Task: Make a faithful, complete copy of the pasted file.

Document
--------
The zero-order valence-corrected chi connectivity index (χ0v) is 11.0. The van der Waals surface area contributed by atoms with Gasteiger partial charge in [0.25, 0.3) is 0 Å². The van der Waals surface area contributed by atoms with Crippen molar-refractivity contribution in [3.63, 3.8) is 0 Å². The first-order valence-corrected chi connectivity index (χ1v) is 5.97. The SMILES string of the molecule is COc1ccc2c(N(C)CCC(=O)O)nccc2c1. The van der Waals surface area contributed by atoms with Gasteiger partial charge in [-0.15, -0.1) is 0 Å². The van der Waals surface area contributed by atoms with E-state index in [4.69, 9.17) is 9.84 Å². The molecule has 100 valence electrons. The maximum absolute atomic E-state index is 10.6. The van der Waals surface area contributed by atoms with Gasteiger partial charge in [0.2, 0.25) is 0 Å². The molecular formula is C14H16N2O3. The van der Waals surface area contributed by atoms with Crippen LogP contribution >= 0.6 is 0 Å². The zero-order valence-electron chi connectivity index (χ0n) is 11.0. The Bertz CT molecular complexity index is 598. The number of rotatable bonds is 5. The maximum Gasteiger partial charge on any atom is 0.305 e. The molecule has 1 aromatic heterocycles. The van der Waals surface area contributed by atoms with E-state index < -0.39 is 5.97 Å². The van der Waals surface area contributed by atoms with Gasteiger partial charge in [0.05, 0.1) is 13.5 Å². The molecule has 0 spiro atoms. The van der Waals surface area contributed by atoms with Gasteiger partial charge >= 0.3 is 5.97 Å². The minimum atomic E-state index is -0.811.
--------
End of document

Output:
The zero-order valence-corrected chi connectivity index (χ0v) is 11.0. The van der Waals surface area contributed by atoms with Gasteiger partial charge in [0.25, 0.3) is 0 Å². The van der Waals surface area contributed by atoms with Crippen molar-refractivity contribution in [3.63, 3.8) is 0 Å². The first-order valence-corrected chi connectivity index (χ1v) is 5.97. The SMILES string of the molecule is COc1ccc2c(N(C)CCC(=O)O)nccc2c1. The van der Waals surface area contributed by atoms with Gasteiger partial charge in [-0.15, -0.1) is 0 Å². The van der Waals surface area contributed by atoms with E-state index in [4.69, 9.17) is 9.84 Å². The molecule has 100 valence electrons. The maximum absolute atomic E-state index is 10.6. The van der Waals surface area contributed by atoms with Gasteiger partial charge in [0.2, 0.25) is 0 Å². The molecular formula is C14H16N2O3. The van der Waals surface area contributed by atoms with Crippen LogP contribution >= 0.6 is 0 Å². The zero-order valence-electron chi connectivity index (χ0n) is 11.0. The Bertz CT molecular complexity index is 598. The number of rotatable bonds is 5. The maximum Gasteiger partial charge on any atom is 0.305 e. The molecule has 1 aromatic heterocycles. The van der Waals surface area contributed by atoms with E-state index < -0.39 is 5.97 Å². The van der Waals surface area contributed by atoms with Gasteiger partial charge in [0.05, 0.1) is 13.5 Å². The molecule has 0 spiro atoms. The van der Waals surface area contributed by atoms with Gasteiger partial charge >= 0.3 is 5.97 Å². The minimum atomic E-state index is -0.811.